Waiting for the doc to come in to see you on CT scan-result days is horrible. I feel a mix of intense boredom and an inability to do anything (read, write, listen to music, talk, etc.) because I’m too hopped up on angst about my results.
I stare ahead at the hospital accoutrements, most of which are never used in these check-ups. I feel stifled by this setting, jittery, steeling myself for the possibility of bad news. The occasional ping of messages coming through on the computer in this room annoys me. The people walking by in the hallway having normal conversations annoy me. The hum of the fluorescent lights overhead annoys me. The dirty, partly peeled-off manufacturer’s sticker on the base of the hospital bed annoys me.
All of this because I’m so nervous to get the results.
And then, finally, Dr. M walks in, quickly, with an air of expediency. Does this mean he’s anxious about my results? Or is he just running late and trying to make up time in his overloaded schedule?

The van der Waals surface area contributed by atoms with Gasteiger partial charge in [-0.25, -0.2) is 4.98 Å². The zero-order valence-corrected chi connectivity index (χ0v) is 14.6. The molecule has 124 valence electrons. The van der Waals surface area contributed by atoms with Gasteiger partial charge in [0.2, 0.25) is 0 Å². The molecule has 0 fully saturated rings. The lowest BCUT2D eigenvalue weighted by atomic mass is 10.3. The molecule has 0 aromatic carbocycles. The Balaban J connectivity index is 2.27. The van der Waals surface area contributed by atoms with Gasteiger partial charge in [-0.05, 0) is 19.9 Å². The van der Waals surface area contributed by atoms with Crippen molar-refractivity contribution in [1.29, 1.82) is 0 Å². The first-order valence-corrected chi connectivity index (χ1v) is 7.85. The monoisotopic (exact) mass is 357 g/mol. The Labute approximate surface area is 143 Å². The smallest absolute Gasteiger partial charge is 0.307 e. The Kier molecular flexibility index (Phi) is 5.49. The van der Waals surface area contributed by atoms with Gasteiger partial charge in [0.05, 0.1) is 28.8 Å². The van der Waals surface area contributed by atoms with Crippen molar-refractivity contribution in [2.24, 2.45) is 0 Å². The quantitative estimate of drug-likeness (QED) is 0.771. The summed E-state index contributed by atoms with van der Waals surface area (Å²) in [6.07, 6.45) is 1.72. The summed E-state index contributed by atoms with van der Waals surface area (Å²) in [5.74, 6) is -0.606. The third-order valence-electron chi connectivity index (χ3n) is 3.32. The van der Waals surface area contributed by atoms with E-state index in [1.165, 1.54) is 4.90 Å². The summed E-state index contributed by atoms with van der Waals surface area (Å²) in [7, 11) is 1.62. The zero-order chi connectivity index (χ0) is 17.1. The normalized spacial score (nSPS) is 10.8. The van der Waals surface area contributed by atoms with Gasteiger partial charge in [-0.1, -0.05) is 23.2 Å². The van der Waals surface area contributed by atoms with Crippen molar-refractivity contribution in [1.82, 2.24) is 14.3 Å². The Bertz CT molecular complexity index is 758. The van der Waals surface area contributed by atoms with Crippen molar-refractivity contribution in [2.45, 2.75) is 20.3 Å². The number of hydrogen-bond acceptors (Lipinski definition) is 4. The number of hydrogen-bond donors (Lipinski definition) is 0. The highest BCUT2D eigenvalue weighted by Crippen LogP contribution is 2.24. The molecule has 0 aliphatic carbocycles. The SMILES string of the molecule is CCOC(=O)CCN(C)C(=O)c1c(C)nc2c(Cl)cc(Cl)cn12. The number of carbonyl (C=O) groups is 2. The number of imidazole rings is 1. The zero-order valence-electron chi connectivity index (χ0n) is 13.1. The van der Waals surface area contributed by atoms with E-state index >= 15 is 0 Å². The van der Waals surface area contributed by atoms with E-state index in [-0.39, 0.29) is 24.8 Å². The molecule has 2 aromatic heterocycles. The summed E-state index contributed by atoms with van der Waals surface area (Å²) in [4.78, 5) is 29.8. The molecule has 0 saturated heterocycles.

“Your scan looks great,” he says, before he’s even crossed the tiny room.
I feel like a an overfilled balloon that is finally relieved of some of its gaseous burden. Pheeeeeeeewwww.
(I often feel a literal gaseous burden, to be honest, but let’s just go with this metaphor for now.)
Today was my last appointment with Dr. M.
He’s leaving DF for another practice. He told me this on our last visit, when he had only begun to share the news. But it’s real now. Friday is his last day here.
This is the second time I’ve had to say goodbye to a medical oncologist. It’s no fun, let me tell you. It’s even worse this time, since Dr. M was such an integral aspect of my care for breast cancer, and he stepped up in a huge way when I had my recurrence last year. Losing a doctor whose decisive treatment decisions made a big difference in my health outcomes is like losing a family member. It’s hard to describe these feelings. It’s not love, exactly, but there’s an intense feeling of dependence on this person.
I’ll tell you about my new cancer sister, A, soon.